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Very young children may have low Covid infection rate, French study in Lancet shows

The study published in The Lancet Child & Adolescent Health is the first to estimate seroprevalence in pre-school settings.

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New Delhi: A French study found low seroprevalence in children of daycare centres aged between 5 months and 4 years, suggesting they were not spreading the virus widely in such settings.

The study, published in The Lancet Child & Adolescent Health, suggested that Covid infection rates were low among these children, who attended 13 daycare centres across three French cities during lockdown — from March to May 2020. 

Of the 327 children included in the study, seroprevalence was only 3.7 per cent with positive cases likely infected by an adult in their household, rather than while at the daycare, the study stated. 

Published Tuesday, the study is the first to estimate seroprevalence in pre-school settings. 

“Our results suggest that daycare centres are not focus points of SARS-CoV-2 virus infection and that young children are not spreading the virus widely in these environments,” said Dr Camille Aupiais, lead author of the study.

“These findings should be reassuring for parents and staff at daycare centres, especially given that the children included in the study have parents who are key workers and are thought to be at higher risk during the first wave of the epidemic,” added Dr Aupiais.

Also read: Children could have immune response to Covid without getting infected, Australian study says


The study was conducted on 327 children, 197 daycare staff (average age 40 years), and a comparator group of 164 adults (average age 42 years), which comprised office and lab workers from six hospitals, who kept working during the lockdown and were not occupationally exposed to children at the centres or Covid-19 patients in their work settings.

Data collection took place between 4 June and 3 July 2020, four to eight weeks after the end of the first lockdown in France, which lasted from 17 March to 11 May. The samples were collected from Paris, Rouen, and Annecy.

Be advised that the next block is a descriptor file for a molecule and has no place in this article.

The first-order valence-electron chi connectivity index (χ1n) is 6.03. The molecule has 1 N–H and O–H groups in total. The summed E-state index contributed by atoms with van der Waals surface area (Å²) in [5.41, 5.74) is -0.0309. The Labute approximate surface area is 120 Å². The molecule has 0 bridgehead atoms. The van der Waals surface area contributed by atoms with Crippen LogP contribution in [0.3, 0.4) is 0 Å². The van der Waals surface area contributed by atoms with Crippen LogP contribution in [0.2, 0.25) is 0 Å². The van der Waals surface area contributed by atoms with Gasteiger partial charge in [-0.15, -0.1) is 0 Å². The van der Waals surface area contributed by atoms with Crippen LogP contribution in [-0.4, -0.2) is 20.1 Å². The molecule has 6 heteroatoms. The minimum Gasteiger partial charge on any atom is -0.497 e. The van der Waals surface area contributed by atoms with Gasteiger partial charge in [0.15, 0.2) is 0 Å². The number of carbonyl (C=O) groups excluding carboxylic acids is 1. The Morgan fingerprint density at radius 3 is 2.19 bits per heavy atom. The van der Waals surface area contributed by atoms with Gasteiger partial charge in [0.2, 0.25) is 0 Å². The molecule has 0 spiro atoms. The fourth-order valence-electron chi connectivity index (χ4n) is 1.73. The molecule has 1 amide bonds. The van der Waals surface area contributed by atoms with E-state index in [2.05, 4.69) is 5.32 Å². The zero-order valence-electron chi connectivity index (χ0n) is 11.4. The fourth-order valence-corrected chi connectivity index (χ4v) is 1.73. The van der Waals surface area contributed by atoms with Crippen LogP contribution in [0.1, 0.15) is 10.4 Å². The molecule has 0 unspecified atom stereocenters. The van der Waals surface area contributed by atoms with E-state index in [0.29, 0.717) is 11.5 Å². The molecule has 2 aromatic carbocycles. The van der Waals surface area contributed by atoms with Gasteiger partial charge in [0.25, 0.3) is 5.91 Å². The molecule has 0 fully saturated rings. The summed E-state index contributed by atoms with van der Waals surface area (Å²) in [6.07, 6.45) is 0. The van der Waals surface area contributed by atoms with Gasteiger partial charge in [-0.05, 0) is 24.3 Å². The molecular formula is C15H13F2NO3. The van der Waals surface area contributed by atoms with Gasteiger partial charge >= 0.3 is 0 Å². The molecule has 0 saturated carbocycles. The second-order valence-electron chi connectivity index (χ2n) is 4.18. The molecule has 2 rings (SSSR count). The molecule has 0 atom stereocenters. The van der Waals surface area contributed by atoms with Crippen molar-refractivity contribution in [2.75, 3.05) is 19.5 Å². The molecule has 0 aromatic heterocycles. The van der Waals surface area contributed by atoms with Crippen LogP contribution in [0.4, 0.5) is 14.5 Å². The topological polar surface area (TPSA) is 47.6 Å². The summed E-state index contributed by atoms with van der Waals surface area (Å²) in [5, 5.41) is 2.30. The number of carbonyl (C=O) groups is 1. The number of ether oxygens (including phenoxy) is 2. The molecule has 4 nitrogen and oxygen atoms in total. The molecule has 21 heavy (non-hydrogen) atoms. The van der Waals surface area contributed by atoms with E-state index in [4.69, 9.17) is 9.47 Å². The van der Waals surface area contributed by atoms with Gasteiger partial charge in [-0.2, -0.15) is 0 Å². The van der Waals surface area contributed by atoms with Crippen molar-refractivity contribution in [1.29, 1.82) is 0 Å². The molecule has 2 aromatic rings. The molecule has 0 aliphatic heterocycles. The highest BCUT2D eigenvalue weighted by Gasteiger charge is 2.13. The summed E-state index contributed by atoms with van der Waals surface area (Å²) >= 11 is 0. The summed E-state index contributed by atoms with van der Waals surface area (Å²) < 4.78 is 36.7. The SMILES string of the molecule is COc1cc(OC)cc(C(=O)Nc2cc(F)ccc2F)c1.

What the study found

According to the study, seroprevalence was low among children, while the seroprevalence rate among daycare staff was similar to that of the comparator group of adults.

As many as 14 of the 327 children, 14 of the 197 daycare staff and nine of the 164 comparator adults were found positive for Covid antibodies. After adjustment for test sensitivity and specificity, these values were 3.7 per cent, 6.8 per cent and 5.0 per cent, respectively. Statistically, the seroprevalence rate among daycare staff did not differ significantly from that observed in the comparator group.

The 14 seropositive children came from all the 13 daycare centres. In the only centre, which had two seropositive cases, the children had attended separate zones of the daycare centre, suggesting that there was no child-to-child transmission.

The study also found that the seropositive children were more likely to have at least one seropositive parent compared to seronegative children. 

As many as 55 per cent of the seropositive children had at least one seropositive parent in comparison to only 14 per cent of the seronegative children who had a seropositive parent.

“Our results suggest that young children are more likely to contract Covid-19 at home, rather than at a daycare centre,” said Dr Aupiais. 

“We suggest that clinical signs of Covid-19 are not the best indicators of infection or for testing very young children and that the main criterion should be a suspected or confirmed case in an adult household member. Further research is needed to fully understand the role of young children in community transmission,” said  Dr Aupiais.

The study, however, didn’t include the new variants of the coronavirus and also didn’t establish whether children are more or less susceptible to the newer strains.

Among other limitations, the study only included daycare centres that were not operating at full capacity due to the lockdown and results may not generalise to centres that were operating normally outside of lockdown.

Also read: Children are getting Covid sitting at home, reopening schools can help them & the community


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